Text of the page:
This morning’s sermon from First Presbyterian, Boonville.
The text is Genesis 11:1-9.
Who here has seen the movie (or read the book) Jurassic Park?
It was one of the epic stories of the 1990s. Scientists find a way to bring dinosaurs back to life and put them on display for tourists. How is that possible? No problem! They cloned them using dino-DNA from prehistoric mosquitoes trapped in fossilized tree sap. How do they control the dinosaurs? No problem! Genetic manipulation makes it so that the dinosaurs can’t reproduce while high-powered electric fences keep them safely contained. However, those who are familiar with the story know what happens next. The genetic manipulation doesn’t take and the dinosaurs start breeding. Then a power-outage deactivates the electric fences. The tourists’ initial wonder gives way to terror as they are chased and eaten by hungry prehistoric predators!
The scientists of Jurassic Park thought they had the answer to everything. They thought they had absolute control over their situation. But life turns out to be just a little bit more complicated than the scientists expected. Their control gives way to chaos. In the end, Jurassic Park is a classic story about human progress gone wild.
This morning, we read from another classic story of human progress gone wild. It’s the story of the Tower of Babel in Genesis 11. The story begins on a positive note. The human race exists as one family with one language. They are explorers and inventors who bravely probe the depths of human creativity and ingenuity. They settle new territory and develop new technology (i.e. bricks). All in all, it sounds like a pretty utopian society, kind of like the United Federation of Planets in Star Trek. But the Bible, it seems, is a bit more realistic than Star Trek. It doesn’t take long before this “masterpiece society” develops a dark side.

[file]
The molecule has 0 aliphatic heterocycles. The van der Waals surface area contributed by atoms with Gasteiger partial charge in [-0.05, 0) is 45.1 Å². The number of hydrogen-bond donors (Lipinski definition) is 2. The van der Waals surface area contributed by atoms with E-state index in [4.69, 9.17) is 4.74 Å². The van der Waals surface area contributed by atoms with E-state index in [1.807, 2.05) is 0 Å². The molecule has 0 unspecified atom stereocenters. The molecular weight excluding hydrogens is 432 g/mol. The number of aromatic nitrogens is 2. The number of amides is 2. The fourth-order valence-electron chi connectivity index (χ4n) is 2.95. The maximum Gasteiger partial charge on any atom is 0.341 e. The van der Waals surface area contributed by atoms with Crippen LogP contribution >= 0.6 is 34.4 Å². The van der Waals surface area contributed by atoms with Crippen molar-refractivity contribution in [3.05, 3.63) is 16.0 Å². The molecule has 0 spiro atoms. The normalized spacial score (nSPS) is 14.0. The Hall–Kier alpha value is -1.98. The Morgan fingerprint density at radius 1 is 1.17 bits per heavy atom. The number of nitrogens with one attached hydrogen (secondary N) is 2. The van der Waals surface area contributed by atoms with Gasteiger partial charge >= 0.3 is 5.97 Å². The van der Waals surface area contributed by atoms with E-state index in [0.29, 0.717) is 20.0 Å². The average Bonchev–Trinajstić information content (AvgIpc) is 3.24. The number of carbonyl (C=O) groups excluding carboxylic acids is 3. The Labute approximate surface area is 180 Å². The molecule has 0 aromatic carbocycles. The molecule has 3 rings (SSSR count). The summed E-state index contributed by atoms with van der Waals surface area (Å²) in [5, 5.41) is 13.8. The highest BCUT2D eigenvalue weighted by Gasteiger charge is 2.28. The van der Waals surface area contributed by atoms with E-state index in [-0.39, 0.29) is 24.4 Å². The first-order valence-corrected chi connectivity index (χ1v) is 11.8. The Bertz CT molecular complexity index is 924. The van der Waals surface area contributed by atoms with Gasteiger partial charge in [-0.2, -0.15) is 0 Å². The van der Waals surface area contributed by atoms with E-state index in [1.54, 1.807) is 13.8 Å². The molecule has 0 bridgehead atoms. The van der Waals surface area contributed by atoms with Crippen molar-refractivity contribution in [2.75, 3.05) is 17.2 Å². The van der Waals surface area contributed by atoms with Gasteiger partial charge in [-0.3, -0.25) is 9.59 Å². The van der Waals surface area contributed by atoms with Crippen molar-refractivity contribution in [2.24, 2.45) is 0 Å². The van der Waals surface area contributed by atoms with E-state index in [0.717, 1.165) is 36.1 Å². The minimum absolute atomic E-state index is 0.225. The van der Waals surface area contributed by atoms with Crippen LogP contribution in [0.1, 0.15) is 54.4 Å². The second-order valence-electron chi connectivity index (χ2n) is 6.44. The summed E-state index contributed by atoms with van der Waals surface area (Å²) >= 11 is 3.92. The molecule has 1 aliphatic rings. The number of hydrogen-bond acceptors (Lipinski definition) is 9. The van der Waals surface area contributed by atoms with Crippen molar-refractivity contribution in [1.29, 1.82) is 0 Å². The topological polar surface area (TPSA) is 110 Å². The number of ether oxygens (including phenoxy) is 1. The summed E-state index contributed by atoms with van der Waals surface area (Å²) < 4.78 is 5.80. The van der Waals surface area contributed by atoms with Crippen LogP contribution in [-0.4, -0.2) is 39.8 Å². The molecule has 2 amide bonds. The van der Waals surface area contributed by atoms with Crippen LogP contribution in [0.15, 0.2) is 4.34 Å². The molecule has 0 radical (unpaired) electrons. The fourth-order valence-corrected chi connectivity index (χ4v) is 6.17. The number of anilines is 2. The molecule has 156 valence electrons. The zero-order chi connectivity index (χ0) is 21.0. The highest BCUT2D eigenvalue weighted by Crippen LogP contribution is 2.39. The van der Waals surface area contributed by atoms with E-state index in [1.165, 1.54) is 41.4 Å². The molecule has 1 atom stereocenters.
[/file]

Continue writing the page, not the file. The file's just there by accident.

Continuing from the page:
The human race quickly gets ahead of itself in verse 4, saying, “Come, let us build ourselves a city, and a tower with its top in the heavens, and let us make a name for ourselves”. That’s quite a leap, isn’t it? One day, they’re inventing bricks and the very next day, they’re building downtown Manhattan, complete with skyscrapers! There’s no small amount of arrogance that comes with this new idea. Their new skyscraper will have “its top in the heavens”. Humanity literally intends to lift itself up by its own bootstraps. Also, they intend to “make a name” for themselves. They want to be feared and respected. By whom? We don’t know. Theoretically, this group comprises the entire human race. But that’s just one more reason why we’re not reading these stories as literal and historical fact. They’re stories that are meant to tell us something about who we are and who God is.
What’s the reason for this sudden and huge undertaking? Why build this urban metropolis? The people tell us why in the second half of verse 4: “otherwise we shall be scattered abroad upon the face of the whole earth.” They’re afraid. They’re afraid of being scattered. The flip side of their arrogant pride is a paralyzing fear. Do you know anyone like this? Some big and tough person whose macho attitude is just a cover for feeling afraid and insecure? Bullies like this are everywhere: from high school locker rooms to corporate board rooms. They’re all motivated by fear. In fact, if we’re honest with ourselves, I think we can all identify with that impulse to hide our fear with pride. It’s no different for the humans in this story. Their big building project is motivated by fear.
The ironic thing is that this fear becomes a kind of self-fulfilling prophecy. The text tells us in verse 8 that, in the end, “Yahweh scattered them abroad from there over the face of all the earth”. The very thing they feared is what they brought upon themselves through their efforts to relieve their fear. It’s kind of tragic, isn’t it?